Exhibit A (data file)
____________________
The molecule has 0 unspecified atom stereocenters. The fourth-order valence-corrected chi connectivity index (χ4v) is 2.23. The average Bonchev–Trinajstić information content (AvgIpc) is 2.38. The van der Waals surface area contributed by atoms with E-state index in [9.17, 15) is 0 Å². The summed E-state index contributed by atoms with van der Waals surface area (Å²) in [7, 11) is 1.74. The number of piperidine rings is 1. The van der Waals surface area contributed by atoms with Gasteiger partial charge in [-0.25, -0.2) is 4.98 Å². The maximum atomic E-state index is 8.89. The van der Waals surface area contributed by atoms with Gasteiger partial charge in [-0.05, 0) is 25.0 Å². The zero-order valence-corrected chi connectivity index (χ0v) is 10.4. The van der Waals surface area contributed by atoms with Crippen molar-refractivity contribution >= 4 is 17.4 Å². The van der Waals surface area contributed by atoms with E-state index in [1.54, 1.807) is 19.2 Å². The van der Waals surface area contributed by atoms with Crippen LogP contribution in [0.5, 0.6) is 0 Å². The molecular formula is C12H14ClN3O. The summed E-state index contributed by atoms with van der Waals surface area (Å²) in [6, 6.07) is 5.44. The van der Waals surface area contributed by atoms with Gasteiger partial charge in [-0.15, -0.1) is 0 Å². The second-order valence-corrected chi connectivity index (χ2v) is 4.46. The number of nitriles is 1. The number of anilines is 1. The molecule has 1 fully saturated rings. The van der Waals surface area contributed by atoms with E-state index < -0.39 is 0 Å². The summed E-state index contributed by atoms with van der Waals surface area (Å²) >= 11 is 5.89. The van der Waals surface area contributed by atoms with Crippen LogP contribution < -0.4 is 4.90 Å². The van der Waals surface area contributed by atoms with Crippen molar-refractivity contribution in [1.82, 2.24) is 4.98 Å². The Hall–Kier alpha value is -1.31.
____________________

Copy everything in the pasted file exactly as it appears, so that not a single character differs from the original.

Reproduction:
The molecule has 0 unspecified atom stereocenters. The fourth-order valence-corrected chi connectivity index (χ4v) is 2.23. The average Bonchev–Trinajstić information content (AvgIpc) is 2.38. The van der Waals surface area contributed by atoms with E-state index in [9.17, 15) is 0 Å². The summed E-state index contributed by atoms with van der Waals surface area (Å²) in [7, 11) is 1.74. The number of piperidine rings is 1. The van der Waals surface area contributed by atoms with Gasteiger partial charge in [-0.25, -0.2) is 4.98 Å². The maximum atomic E-state index is 8.89. The van der Waals surface area contributed by atoms with Gasteiger partial charge in [-0.05, 0) is 25.0 Å². The zero-order valence-corrected chi connectivity index (χ0v) is 10.4. The van der Waals surface area contributed by atoms with Crippen molar-refractivity contribution >= 4 is 17.4 Å². The van der Waals surface area contributed by atoms with E-state index in [1.54, 1.807) is 19.2 Å². The van der Waals surface area contributed by atoms with Crippen LogP contribution in [0.5, 0.6) is 0 Å². The molecular formula is C12H14ClN3O. The summed E-state index contributed by atoms with van der Waals surface area (Å²) in [6, 6.07) is 5.44. The van der Waals surface area contributed by atoms with Gasteiger partial charge in [-0.15, -0.1) is 0 Å². The second-order valence-corrected chi connectivity index (χ2v) is 4.46. The number of nitriles is 1. The number of anilines is 1. The molecule has 1 fully saturated rings. The van der Waals surface area contributed by atoms with E-state index < -0.39 is 0 Å². The summed E-state index contributed by atoms with van der Waals surface area (Å²) >= 11 is 5.89. The van der Waals surface area contributed by atoms with Crippen LogP contribution < -0.4 is 4.90 Å². The van der Waals surface area contributed by atoms with Crippen molar-refractivity contribution in [1.82, 2.24) is 4.98 Å². The Hall–Kier alpha value is -1.31.